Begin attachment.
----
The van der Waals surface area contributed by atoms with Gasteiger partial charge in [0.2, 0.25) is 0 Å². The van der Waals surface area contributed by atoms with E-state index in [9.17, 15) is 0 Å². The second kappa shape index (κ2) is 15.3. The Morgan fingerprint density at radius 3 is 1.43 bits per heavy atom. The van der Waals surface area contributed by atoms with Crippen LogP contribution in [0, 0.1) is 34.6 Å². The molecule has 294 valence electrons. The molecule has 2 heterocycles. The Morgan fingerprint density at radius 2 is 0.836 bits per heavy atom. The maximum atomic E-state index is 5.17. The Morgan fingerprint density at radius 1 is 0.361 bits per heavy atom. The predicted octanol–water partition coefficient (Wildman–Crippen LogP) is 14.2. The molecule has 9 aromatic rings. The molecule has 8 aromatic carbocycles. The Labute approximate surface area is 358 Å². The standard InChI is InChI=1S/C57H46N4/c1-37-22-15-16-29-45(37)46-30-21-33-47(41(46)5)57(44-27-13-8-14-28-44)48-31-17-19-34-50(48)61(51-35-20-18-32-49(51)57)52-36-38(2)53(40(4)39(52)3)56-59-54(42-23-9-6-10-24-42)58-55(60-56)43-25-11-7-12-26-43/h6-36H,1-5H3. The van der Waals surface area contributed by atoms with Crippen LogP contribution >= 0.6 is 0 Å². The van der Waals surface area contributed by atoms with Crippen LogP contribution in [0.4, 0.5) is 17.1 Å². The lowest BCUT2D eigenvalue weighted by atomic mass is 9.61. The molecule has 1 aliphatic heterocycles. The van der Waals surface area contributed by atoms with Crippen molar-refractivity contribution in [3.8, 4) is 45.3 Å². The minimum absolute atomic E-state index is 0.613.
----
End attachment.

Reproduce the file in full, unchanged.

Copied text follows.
The van der Waals surface area contributed by atoms with Gasteiger partial charge in [0.2, 0.25) is 0 Å². The van der Waals surface area contributed by atoms with E-state index in [9.17, 15) is 0 Å². The second kappa shape index (κ2) is 15.3. The Morgan fingerprint density at radius 3 is 1.43 bits per heavy atom. The van der Waals surface area contributed by atoms with Crippen LogP contribution in [0, 0.1) is 34.6 Å². The molecule has 294 valence electrons. The molecule has 2 heterocycles. The Morgan fingerprint density at radius 2 is 0.836 bits per heavy atom. The maximum atomic E-state index is 5.17. The Morgan fingerprint density at radius 1 is 0.361 bits per heavy atom. The predicted octanol–water partition coefficient (Wildman–Crippen LogP) is 14.2. The molecule has 9 aromatic rings. The molecule has 8 aromatic carbocycles. The Labute approximate surface area is 358 Å². The standard InChI is InChI=1S/C57H46N4/c1-37-22-15-16-29-45(37)46-30-21-33-47(41(46)5)57(44-27-13-8-14-28-44)48-31-17-19-34-50(48)61(51-35-20-18-32-49(51)57)52-36-38(2)53(40(4)39(52)3)56-59-54(42-23-9-6-10-24-42)58-55(60-56)43-25-11-7-12-26-43/h6-36H,1-5H3. The van der Waals surface area contributed by atoms with Crippen LogP contribution >= 0.6 is 0 Å². The van der Waals surface area contributed by atoms with Crippen LogP contribution in [0.4, 0.5) is 17.1 Å². The lowest BCUT2D eigenvalue weighted by atomic mass is 9.61. The molecule has 1 aliphatic heterocycles. The van der Waals surface area contributed by atoms with Crippen molar-refractivity contribution in [3.8, 4) is 45.3 Å². The minimum absolute atomic E-state index is 0.613.